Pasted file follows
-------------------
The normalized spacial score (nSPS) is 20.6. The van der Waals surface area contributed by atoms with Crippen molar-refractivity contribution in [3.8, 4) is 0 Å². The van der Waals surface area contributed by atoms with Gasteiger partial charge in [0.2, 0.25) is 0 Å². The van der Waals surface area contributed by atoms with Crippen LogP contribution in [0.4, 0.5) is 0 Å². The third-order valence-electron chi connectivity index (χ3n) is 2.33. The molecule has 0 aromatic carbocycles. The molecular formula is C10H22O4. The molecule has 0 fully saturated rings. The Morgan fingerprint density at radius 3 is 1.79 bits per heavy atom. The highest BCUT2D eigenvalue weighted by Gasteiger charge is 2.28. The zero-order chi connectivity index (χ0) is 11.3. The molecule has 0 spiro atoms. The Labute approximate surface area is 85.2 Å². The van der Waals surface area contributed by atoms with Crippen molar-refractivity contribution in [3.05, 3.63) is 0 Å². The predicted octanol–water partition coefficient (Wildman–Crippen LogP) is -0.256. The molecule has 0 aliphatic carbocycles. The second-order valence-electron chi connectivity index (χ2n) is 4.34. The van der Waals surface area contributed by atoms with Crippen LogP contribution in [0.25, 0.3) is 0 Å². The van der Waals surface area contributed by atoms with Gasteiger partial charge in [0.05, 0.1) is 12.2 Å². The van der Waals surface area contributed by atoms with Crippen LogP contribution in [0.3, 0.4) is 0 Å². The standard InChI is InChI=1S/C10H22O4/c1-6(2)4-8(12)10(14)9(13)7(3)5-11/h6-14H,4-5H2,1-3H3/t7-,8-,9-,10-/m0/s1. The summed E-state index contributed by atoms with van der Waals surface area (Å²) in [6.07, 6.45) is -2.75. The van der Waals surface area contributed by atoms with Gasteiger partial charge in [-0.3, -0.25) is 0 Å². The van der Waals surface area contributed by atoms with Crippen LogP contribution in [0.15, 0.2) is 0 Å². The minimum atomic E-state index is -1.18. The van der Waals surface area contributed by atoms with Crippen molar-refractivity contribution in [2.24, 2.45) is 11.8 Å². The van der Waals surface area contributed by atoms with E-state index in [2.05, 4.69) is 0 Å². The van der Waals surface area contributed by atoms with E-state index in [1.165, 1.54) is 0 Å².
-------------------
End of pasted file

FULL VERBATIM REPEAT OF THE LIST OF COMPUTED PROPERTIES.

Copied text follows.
The normalized spacial score (nSPS) is 20.6. The van der Waals surface area contributed by atoms with Crippen molar-refractivity contribution in [3.8, 4) is 0 Å². The van der Waals surface area contributed by atoms with Gasteiger partial charge in [0.2, 0.25) is 0 Å². The van der Waals surface area contributed by atoms with Crippen LogP contribution in [0.4, 0.5) is 0 Å². The third-order valence-electron chi connectivity index (χ3n) is 2.33. The molecule has 0 aromatic carbocycles. The molecular formula is C10H22O4. The molecule has 0 fully saturated rings. The Morgan fingerprint density at radius 3 is 1.79 bits per heavy atom. The highest BCUT2D eigenvalue weighted by Gasteiger charge is 2.28. The zero-order chi connectivity index (χ0) is 11.3. The molecule has 0 spiro atoms. The Labute approximate surface area is 85.2 Å². The van der Waals surface area contributed by atoms with Crippen molar-refractivity contribution in [3.05, 3.63) is 0 Å². The predicted octanol–water partition coefficient (Wildman–Crippen LogP) is -0.256. The molecule has 0 aliphatic carbocycles. The second-order valence-electron chi connectivity index (χ2n) is 4.34. The van der Waals surface area contributed by atoms with Crippen LogP contribution in [0.25, 0.3) is 0 Å². The van der Waals surface area contributed by atoms with Gasteiger partial charge in [0.05, 0.1) is 12.2 Å². The van der Waals surface area contributed by atoms with Crippen LogP contribution in [0.3, 0.4) is 0 Å². The standard InChI is InChI=1S/C10H22O4/c1-6(2)4-8(12)10(14)9(13)7(3)5-11/h6-14H,4-5H2,1-3H3/t7-,8-,9-,10-/m0/s1. The summed E-state index contributed by atoms with van der Waals surface area (Å²) in [6.07, 6.45) is -2.75. The van der Waals surface area contributed by atoms with Gasteiger partial charge in [-0.3, -0.25) is 0 Å². The van der Waals surface area contributed by atoms with Crippen LogP contribution in [0.15, 0.2) is 0 Å². The minimum atomic E-state index is -1.18. The van der Waals surface area contributed by atoms with Crippen molar-refractivity contribution in [2.24, 2.45) is 11.8 Å². The van der Waals surface area contributed by atoms with E-state index in [2.05, 4.69) is 0 Å². The van der Waals surface area contributed by atoms with E-state index in [1.165, 1.54) is 0 Å².